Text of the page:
5 reasons the market is seeing red
5 reasons the market is seeing red

Geopolitical crises are taking a toll on stocks as we head into the seasonally weak month of August.


An executive shake-up breaks up the three-way decision team at Google, as co-founder Larry Page replaces Eric Schmidt as CEO.

By TheStreet Staff Jan 20, 2011 6:27PM

thestreetBy Scott Moritz, TheStreet


Google (GOOG) is breaking up the band.


The company says its unique and somewhat clunky executive triad will be streamlined in April. According to the plan, CEO Eric Schmidt will be replaced by Google co-founder Larry Page.


Schmidt, who was long thought of as the seasoned hand and management talent at the search giant, will take the executive chairman title.


The restructuring also includes the departure of Sergey Brin from the management team. Brin's new role will be far less central to Google's core operations and he will have the title of "co-founder."


We could see a 5% drop in U.S. stocks, but there's still a strong investing story in the U.S. this year.

By Jim J. Jubak Jan 20, 2011 5:47PM
Jim JubakI think we're looking at a pullback in U.S. stocks. A pullback in my book is about 5%. It's less than a correction, which is a drop of 10%. (Please note I'm talking about U.S. stocks only in this post.)

The reasons for this are numerous:
  • An overbought market ripe for profit-taking after a long rally.
  • Worries about a slowdown in China as it struggles to get inflation under control
  • More squabbles among Eurozone members over how to fix the continuing euro crisis
  • Good but not great earnings reports (and therefore disappointments) in the financial sector
  • A weak report on housing starts reminding investors the sector isn’t out of its slump yet.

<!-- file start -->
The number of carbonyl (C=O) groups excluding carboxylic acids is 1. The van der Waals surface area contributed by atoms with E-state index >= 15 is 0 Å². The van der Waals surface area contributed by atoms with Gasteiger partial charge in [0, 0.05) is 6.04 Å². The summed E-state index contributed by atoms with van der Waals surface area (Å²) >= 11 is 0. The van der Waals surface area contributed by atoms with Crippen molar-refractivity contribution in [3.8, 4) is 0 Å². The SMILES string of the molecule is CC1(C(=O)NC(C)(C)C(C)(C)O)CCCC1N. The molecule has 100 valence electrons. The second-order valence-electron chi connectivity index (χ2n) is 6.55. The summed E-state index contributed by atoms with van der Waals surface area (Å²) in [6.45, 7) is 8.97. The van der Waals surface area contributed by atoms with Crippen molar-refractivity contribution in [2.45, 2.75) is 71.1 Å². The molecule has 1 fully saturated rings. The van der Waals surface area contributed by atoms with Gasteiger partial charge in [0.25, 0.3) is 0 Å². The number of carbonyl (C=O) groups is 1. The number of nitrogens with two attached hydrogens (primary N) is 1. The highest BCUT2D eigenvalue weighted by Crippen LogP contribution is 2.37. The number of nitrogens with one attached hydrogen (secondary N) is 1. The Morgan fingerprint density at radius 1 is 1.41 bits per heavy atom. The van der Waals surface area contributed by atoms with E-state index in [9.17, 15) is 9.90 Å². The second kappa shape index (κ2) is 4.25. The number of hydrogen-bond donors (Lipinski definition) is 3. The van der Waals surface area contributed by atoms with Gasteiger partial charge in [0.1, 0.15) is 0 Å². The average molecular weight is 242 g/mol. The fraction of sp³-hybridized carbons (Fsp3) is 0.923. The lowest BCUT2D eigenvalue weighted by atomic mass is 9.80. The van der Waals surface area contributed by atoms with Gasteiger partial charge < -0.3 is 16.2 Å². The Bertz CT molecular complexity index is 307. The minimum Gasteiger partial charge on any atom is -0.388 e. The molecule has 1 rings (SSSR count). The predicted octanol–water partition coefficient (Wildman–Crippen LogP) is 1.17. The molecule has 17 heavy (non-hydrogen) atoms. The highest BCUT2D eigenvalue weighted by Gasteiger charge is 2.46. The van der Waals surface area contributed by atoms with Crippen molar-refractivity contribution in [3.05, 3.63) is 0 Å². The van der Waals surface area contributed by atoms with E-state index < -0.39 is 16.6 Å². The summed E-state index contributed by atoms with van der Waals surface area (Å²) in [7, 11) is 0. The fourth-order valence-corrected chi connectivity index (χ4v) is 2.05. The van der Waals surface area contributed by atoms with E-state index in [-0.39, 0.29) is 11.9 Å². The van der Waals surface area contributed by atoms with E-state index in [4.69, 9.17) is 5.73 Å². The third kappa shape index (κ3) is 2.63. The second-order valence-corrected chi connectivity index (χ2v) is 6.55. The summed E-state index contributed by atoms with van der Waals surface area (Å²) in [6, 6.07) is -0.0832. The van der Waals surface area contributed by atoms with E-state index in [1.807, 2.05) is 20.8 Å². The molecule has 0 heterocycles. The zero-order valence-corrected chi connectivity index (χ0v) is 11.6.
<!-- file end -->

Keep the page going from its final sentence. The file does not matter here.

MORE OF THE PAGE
I don’t see anything there that signals the end of the world, do you?

Analysts and investors have their expectations set to high for this industry.

By Jim Van Meerten Jan 20, 2011 3:57PM

Image: Jim Van MeertenAm I the only one who is having butterflies about the solar industry? Is there a market for this resource, or is it all just smoke and mirrors?

Using Barchart, I found 4 solar stocks that on average are up over 20% in the last month alone. The brokerages have fantastic projections and there is very high investor sentiment, but my intuition is holding me back from making a recommendation.  Here's what others think. Let me hear your opinions.


Jinko Solar (JKS)

  • Barchart Trend Spotter technical buy signal
  • 9 new highs and up 29.13% in the last month
  • Relative Strength Index 64.33% and rising
  • Trades around 28.16 with a 50 day moving average of 24.63
  • Wall Street brokerages have 4 buy, 1 hold and 2 under perform recommendations
  • Revenue projected to increase 177.40% this year and 43.10% next year
  • EPS estimated to increase 1,302.30 this year and increase annually 15.00% for at least 5 years
  • Motley Fool CAPS members vote 75 to 22 and All Stars vote 14 to 8 that the stock will beat the market

Wendy's/Arby's Group says that focusing on Wendy's is a better bet. Will Arby's find any bidders?

By Kim Peterson Jan 20, 2011 3:56PM
Credit: Arby’s (© Reuters)If you have piles of cash and want to buy a beloved but struggling fast-food chain, this is your week. First, Long John Silver's and A&W went up for sale. Now we're learning that Arby's might be available as well.

Wendy's/Arby's Group (WEN) plans to put the Arby's chain up for sale, The Wall Street Journal reported. Arby's doesn't have the two things it takes to succeed as a fast-food chain these days: The ability to expand overseas or steal business from the competition.

The company now wants to focus entirely on Wendy's. "The reality is that the Wendy's brand, given its relative size and scope, is the key driver of shareholder return," said Wendy's/Arby's chairman Nelson Peltz in a statement to the Journal.

Shares of the company soared Thursday on the news, rising by more than 8% to $4.85. 

The pros are professing newfound love for these funds, but you should tune them out.